Let’s look at his swing:

At takeaway, Jesper is slightly inside the plane but no big deal here, looks great.

At half-way, Jesper is still on-plane, maybe slightly flat but it works.

At the top of his swing, Jesper is pretty much on plane, maybe slightly upright. His clubface is slightly shut, meaning it’s a little closed, meaning it’s pointing a little too much at the sky. This isn’t problem for Jesper as most pro tours do have it slightly shut for a nice draw.

At half-way down, you can see how well Jesper fits his hands and club onto the red plane. Most pro tours are great at this.

At impact, Jesper is great. Maybe his right arm could be extended a little but that’s because his head dipped about 3-4 inches from address. (If you take a look at the location of the bunker at address and here, you will see.)

The dip usually isn’t a big problem for most pro tours as it’s a natural thing. You might want to watch out though if you are dipping more than 4 inches. (My recommendation is to try around 1-2 inches of dip at most. To lessen dipping on your swing, swing effortlessly and also feel like you are standing up tall during your whole swing)

Jesper looks great after impact. Take a look at the triangle formed by his arms, shoulders, and hands. This is a characteristic a lot of the good ball strikers on tour all have. (Sorta like the mirror image position of the backswing.)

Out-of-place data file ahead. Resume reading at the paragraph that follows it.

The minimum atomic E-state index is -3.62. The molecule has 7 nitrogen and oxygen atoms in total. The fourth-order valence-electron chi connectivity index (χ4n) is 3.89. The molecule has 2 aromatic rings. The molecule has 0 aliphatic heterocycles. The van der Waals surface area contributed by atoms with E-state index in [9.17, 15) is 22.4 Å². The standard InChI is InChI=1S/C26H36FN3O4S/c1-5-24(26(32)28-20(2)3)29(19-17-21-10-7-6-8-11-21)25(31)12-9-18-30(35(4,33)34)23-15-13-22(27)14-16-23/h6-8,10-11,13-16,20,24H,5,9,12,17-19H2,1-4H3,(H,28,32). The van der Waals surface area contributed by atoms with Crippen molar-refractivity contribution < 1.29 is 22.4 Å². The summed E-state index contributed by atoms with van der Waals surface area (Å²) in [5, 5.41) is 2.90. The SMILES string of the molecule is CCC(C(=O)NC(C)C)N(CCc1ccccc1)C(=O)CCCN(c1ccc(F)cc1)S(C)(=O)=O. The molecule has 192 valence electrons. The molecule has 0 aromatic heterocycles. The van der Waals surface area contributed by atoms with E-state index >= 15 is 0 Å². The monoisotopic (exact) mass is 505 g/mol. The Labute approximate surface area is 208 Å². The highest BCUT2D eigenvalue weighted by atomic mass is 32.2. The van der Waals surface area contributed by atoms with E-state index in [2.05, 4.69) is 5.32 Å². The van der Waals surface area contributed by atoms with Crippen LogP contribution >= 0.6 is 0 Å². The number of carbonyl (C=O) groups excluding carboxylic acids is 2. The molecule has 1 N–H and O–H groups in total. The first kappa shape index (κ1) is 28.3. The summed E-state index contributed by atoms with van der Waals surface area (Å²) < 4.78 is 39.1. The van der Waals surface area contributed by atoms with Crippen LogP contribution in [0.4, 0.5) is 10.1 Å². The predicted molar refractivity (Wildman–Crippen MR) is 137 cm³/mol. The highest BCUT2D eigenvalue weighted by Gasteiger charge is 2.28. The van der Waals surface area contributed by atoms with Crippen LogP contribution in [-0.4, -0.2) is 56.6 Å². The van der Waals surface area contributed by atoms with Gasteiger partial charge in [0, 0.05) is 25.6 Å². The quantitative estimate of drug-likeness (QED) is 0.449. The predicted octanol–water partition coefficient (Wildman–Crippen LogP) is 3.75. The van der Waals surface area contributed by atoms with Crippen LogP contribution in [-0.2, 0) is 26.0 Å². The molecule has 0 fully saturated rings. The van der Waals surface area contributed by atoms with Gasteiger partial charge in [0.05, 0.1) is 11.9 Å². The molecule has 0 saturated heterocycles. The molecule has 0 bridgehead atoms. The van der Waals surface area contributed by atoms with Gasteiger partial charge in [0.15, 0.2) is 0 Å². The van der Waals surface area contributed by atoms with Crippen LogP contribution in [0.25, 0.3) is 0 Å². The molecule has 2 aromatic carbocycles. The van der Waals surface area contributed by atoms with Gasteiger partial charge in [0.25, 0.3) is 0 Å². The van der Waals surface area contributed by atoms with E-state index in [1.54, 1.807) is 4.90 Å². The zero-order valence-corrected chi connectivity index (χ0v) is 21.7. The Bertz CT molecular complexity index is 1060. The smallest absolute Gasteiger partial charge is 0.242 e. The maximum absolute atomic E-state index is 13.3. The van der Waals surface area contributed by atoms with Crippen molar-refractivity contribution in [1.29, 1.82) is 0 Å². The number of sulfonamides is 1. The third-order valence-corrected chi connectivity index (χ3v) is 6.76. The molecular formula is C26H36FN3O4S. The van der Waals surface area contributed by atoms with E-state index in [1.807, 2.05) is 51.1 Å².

At finish, Jesper is in perfect balance, enjoying his perfect tee shot. Take a look at his right foot and how the tip of the foot is straight down. You want this at the finish for a perfect balance in your swing.

What to take from Jesper’s swing?

Well, golf is partly or mostly about balance. If you can be in balance at address, backswing, and the finish, you are 10 times more likely to hit the ball straighter and farther than if you are not in balance.

Next time you go out on the range, see if you can stay in balance during your swing and also hold your finish for 3 seconds. If you can do this on every shot, you must be hitting the ball pretty good, at least solid even if you spray it.

Here’s Jesper Parnevik’s Driving Swing in action:

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Mickey Wright Driver Golf Swing Analysis!